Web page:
A Toronto precision bicycle designer has opened a new U.S. bicycle frame-building production facility in Johnstown, NY, in a former textile plant called the Johnstown Knitting Mill.
No.22 Bicycle Company designs the kind of precision-crafted road and track bikes that inspire passionate obsession in their owners. When it was ready to expand from design into production, No.22 chose Johnstown, which has an inventory of affordable manufacturing spaces ripe for repurposing, as well as easy access to multiple methods of shipping.
The Johnstown Knitting Mill Company was a large employer in Fulton County throughout the entire 20th century, manufacturing knitted goods and work glove cloth. By 2000, the Johnstown Knitting Mill Company succumbed to the financial stresses of foreign competition and closed after more than 100 years.
The industrial-age mill at 309 West Montgomery Street was renovated five years ago to accommodate multiple tenants, making it a flexible choice for the young and growing bicycle company, which was founded in 2012.
A Ready Workforce
The location was attractive, but it was the availability of talent that drew the Canadians to upstate New York. No.22 hired three of the craftsmen who had been responsible for making the now-defunct Serotta company in Saratoga Springs the bicycle industry benchmark for build and finish quality.
The 40-year-old Serotta was sucked into the December 2014 bankruptcy of Divine Cycling Group, a private equity firm formed in 2012 to acquire Serotta and other high-end bike makers. A new company, Saratoga Frameworks, was promptly formed to try to keep the craftsmen working, but financial and legal complications forced it to close six months later.
“There are only a couple of places in the world that have experience with high-end titanium bikes, ” said Mike Smith, who founded No.22 with partner Bryce Gracey. No.22 had been having its designs produced by a large Tennessee manufacturer. In an effort to move their products upmarket, they had started to shift production work to Saratoga Frameworks.
“The talent pool is a 100 percent of the reason we’re in Johnstown,” Smith said. “When we were looking at setting up the facility, we were looking for a place that was close to the employees we wanted.”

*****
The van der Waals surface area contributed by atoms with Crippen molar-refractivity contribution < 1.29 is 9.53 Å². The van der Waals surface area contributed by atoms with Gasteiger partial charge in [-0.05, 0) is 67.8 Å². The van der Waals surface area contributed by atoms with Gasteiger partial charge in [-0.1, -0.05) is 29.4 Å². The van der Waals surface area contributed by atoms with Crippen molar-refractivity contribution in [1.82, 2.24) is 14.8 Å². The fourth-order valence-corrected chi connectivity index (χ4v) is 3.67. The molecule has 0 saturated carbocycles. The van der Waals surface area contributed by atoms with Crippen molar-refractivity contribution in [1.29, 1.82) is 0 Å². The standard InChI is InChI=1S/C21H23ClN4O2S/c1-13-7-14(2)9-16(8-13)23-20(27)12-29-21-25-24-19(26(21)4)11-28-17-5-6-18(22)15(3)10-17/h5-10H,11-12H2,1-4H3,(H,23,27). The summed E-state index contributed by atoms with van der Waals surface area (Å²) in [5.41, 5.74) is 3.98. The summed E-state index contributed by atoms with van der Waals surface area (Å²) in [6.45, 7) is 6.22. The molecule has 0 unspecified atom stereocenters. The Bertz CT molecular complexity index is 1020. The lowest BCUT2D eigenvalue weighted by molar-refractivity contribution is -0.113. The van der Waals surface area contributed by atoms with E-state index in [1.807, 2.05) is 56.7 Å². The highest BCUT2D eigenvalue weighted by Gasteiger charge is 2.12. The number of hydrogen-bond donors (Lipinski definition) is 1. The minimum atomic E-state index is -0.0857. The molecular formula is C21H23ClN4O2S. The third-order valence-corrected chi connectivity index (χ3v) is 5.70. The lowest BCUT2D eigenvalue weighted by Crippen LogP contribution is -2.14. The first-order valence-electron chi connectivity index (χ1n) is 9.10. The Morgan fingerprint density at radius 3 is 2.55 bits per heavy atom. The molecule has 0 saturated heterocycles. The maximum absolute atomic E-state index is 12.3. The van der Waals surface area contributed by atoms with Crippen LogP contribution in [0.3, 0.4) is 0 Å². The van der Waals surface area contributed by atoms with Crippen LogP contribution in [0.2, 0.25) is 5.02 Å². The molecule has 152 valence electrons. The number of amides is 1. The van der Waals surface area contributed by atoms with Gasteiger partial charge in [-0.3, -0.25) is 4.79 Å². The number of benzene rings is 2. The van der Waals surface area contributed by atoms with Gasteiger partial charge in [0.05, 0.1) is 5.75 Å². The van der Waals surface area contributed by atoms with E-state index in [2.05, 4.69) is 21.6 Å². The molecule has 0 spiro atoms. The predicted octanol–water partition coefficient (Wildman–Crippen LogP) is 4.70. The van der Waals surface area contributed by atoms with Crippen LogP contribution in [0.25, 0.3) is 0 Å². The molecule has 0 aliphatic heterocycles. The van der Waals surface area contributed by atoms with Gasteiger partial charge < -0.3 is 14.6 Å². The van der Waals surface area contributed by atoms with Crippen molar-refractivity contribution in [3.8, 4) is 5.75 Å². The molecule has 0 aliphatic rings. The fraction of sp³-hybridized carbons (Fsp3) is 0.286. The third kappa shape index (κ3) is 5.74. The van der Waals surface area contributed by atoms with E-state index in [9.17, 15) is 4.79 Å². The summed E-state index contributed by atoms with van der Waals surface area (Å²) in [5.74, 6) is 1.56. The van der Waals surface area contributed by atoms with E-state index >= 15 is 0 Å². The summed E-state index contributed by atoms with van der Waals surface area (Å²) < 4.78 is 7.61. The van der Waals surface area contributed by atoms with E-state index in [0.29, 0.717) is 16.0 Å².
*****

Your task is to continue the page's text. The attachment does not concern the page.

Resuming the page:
Scott Hock, No.22’s new director of operations for the production facility, is a Johnstown native. The Canadian partners contacted real estate agent Clayton Sitterley and began to tour vacant Fulton County manufacturing buildings of all shapes and sizes, from modern industrial parks to old glove factories.
“There’s no shortage of nice space, and the rents are extremely affordable,” Smith said. “What we really loved about the Knitting Mill is the character of the space. It’s a beautiful building. There are hardwood floors and these big, beautiful windows. You can’t help it when you walk through there, you want to hatch an idea to be able to take advantage of it.”
No.22 has outfitted 4,500 square feet in the 100,000-square-foot Johnstown mill with a mix of vintage and new equipment, such as a bank of 50-year-old US-made Bridgeport vertical mills for precision mitering and a new HAAS CNC lathe to remove minuscule flecks of titanium from the frame tubes for a precise fit.
Hock, head welder Frank Cenchitz, welder Bryar Sesselman, and a newer hire named Sam Dries are producing No.22’s Great Divide titanium road bike, Broken Arrow cylocross cross-country racing bike and Little Wing track bike, as well as working under contract to produce high-end frames for other brands. Great Divide and Broken Arrow bikes start at $4,800 and $5,500 respectively.
A new No.22 race-focused model, The Reactor, was introduced at the North American Handmade Bicycle Show in Kentucky in March, and it took home the blue ribbon for best cyclocross bike. The Reactor frame kit (not a complete bike) starts at $5,200.
Smith says No.22’s sales will probably triple this year over last. The Knitting Mill offers room to grow, and Smith thinks the company may need to expand soon. He likes the fact that the tenant across the hall is a high-end machine shop, making it convenient to order supplies – “May I borrow a cup of titanium, please?”
The incubator-style nature of the Mill opens a lot of different future scenarios for either expansion or building a community of businesses with compatible interests. No.22’s production team was thrilled when a craft brewery briefly made plans to open in part of the building, but that ended up not happening.
“We are extremely excited about the opportunity to work with this team as the long-term manufacturing home for our bikes,” Smith said. “We have been building our brand around the resurgence of North American craftsmanship, and the frames that Scott, Frank and their colleagues are able to build have us thrilled about this relationship. We feel privileged to be working with them to produce bikes that we can all be proud of.”